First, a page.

French cheerleader lifts up Eagles
Baseball fans were surprised to see a French cheerleader for a Korean baseball team.
Roland, 24, studied art and archeology at the Paris-Sorbonne University and fashion design at the Mod’art International Paris in France. When she was in high school, she often followed her father, who was a businessman, when he would visit Korea. Her affection for Korea led her to enroll as an exchange student at Pusan National University’s department of Korean language and literature. She continued to live in Korea after she graduated and worked as a model.
For the past two months, Roland went through intense training to become a cheerleader.
“It was so hard for me,” said Roland. “This is especially because I was not a dancer.
“My knee was in pain after practice. It was especially hard when I had to train before my knee completely healed. Even so, thanks to my team members, I could keep going on. They are the coolest friends,” she added.
The Eagles have ten cheerleaders, including Roland. “Even though it is hard for [Roland] as she is not used to dancing, she is doing great,” said Kim Yeon-jung, the leader of the cheerleading team. “Roland is very responsible.”
Below are edited excerpts of an English interview between the JoongAng Ilbo and Roland.
Q. How was your first day as a Hanwha Eagles cheerleader?
A. I could feel the intense heat of Eagles’ fans. Even before I was dancing for the team, they wrote supportive comments to me through social media. I was grateful, and since we are all supporting the Eagles, I replied to each of their comments in English. I made a few mistakes as I am a novice at cheerleading, but the fans nonetheless welcomed me passionately. It was an incredible experience.
How did you become a cheerleader?
I was offered the job through an acquaintance in January. At that time, I actually landed a job at a fashion company in Seoul, but I refused the offer to become a cheerleader. I thought that being a cheerleader was a once-in-a-lifetime experience. People talk about the American dream, and to me, this job is the Korean dream. I am glad that I can show people who I am and introduce what kind of country France is.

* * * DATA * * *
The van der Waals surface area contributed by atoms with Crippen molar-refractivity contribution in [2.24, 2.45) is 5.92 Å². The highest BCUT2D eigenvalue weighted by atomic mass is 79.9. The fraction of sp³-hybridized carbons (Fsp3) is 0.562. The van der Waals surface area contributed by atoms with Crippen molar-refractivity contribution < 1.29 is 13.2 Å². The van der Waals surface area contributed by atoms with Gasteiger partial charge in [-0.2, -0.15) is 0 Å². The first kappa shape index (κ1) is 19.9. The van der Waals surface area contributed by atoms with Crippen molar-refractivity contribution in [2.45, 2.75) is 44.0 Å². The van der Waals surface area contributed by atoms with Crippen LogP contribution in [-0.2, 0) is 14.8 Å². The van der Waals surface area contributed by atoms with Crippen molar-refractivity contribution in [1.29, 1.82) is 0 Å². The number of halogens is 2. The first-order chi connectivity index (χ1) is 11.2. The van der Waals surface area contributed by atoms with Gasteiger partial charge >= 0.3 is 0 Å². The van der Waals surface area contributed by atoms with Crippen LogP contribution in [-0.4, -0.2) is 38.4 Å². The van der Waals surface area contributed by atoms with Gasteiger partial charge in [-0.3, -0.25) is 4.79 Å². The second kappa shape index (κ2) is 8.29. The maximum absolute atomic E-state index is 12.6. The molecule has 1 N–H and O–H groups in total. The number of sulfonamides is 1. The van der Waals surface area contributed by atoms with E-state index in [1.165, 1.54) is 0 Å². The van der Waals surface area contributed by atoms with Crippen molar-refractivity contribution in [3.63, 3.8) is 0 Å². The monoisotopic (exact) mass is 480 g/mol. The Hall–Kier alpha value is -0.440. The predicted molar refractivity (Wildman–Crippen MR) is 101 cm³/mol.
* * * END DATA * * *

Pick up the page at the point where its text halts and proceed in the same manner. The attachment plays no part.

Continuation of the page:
You weren’t familiar with baseball, right?
Yes. I am from the west coast of France so I was into surfing when I was in school. The most popular sport in France is football. There are a lot of enthusiastic fans in Saint-Germain, western Paris. I felt a similar spirit as I was cheering for the Hanwha Eagles. On the other hand, we don’t have cheerleaders in France, so the experience was new for me.
Are you still into fashion?
My grandmother and my mother worked in fashion. That’s why I have a dream in fashion, it is in my origins. Unexpectedly, I am doing something else. In France, it is not uncommon for a person to work on two things at once. Work and hobbies can go side by side, and can also be interchanged. Right now, I am a cheerleader and fashion is just a hobby.
What do you expect for your future?
Now, I am supporting the Hanwha Eagles as a cheerleader. I want people to see how I, a French woman, work as a cheerleader and live in Korea. If this gives someone confidence and influences them in a positive way, I would be happy. [Because I am still experiencing a lot of change,] I don’t know what I would be doing in the next few years, but I can certainly say that I am trying my best to do something meaningful.
BY JUNG MYUNG-SUK, KIM SEEK [email@example.com]
More in People
The members of BTS finally acknowledge that they’ve ‘made it’
Virus-free, but still plagued by Covid-19's aftereffects
On the coronavirus frontline at Incheon airport
CHA University focuses on staying agile amid global changes
Prime minister envisions a post-pandemic recovery